Bulletin Spring‧Summer, 2008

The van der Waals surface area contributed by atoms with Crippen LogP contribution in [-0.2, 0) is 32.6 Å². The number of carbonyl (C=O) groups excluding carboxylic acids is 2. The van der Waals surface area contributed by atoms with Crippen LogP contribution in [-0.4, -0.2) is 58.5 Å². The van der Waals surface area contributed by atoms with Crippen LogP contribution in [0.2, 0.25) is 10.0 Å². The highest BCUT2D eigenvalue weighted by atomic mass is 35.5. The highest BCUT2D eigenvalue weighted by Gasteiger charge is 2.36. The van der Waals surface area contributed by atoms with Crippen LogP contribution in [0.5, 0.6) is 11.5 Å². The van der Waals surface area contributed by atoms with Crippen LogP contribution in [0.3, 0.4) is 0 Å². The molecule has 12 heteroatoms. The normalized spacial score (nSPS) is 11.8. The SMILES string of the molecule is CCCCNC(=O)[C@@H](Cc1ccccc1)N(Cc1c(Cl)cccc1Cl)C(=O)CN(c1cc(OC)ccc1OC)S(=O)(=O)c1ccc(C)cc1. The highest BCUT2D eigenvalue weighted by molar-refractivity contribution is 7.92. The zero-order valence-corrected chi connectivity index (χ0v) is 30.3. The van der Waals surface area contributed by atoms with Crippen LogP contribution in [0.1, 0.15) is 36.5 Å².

Research Clinical Pharmacy Services Reduce Risk of Coronary Heart Disease T o evaluate whether clinical pharmacy services can benefit the treatment outcomes of hyperlipidaemia and reduce the risk of coronary heart disease (CHD), a 24-month study was conducted by the School of Pharmacy. During the period, a total of 300 patients with high lipid profiles and difficulty in controlling lipid levels were recruited and divided into intervention and control groups. In the former group, apart from routine physician care, patients attended educational clinic visits conducted by a clinical pharmacist. At the end of the study period, the intervention group achieved much more mean reduction in low-density lipoprotein cholesterol, total cholesterol and triglyceride levels respectively, compared to the control group. Prof. Lee Wing-yan Vivian, assistant professor, School of Pharmacy, pointed out that following pharmacist intervention, patients achieved a 30–45% reduction in the risk of CHD, compared to 10–15% in the control group. New Technique for Evaluating Patients for Epilepsy Surgery I t is estimated that at least 30,000 people in Hong Kong suffer from epilepsy. In 30% of the sufferers, anti-epileptic drugs cannot control epilepsy. Some of these sufferers may benefit from epilepsy surgery which removes the brain tissues responsible for causing the seizures. Doctors from the Faculty of Medicine now apply a new method called intracranial EEG monitoring to locate the origin of the seizure before performing surgery. The sophisticated method involves an operation to place electrodes on the brain surface or in the brain substance. In addition, doctors can use these intracranial electrodes to 'map' brain areas with important functions, such as body movement and language, so that these areas will not be removed in the operation. Research   51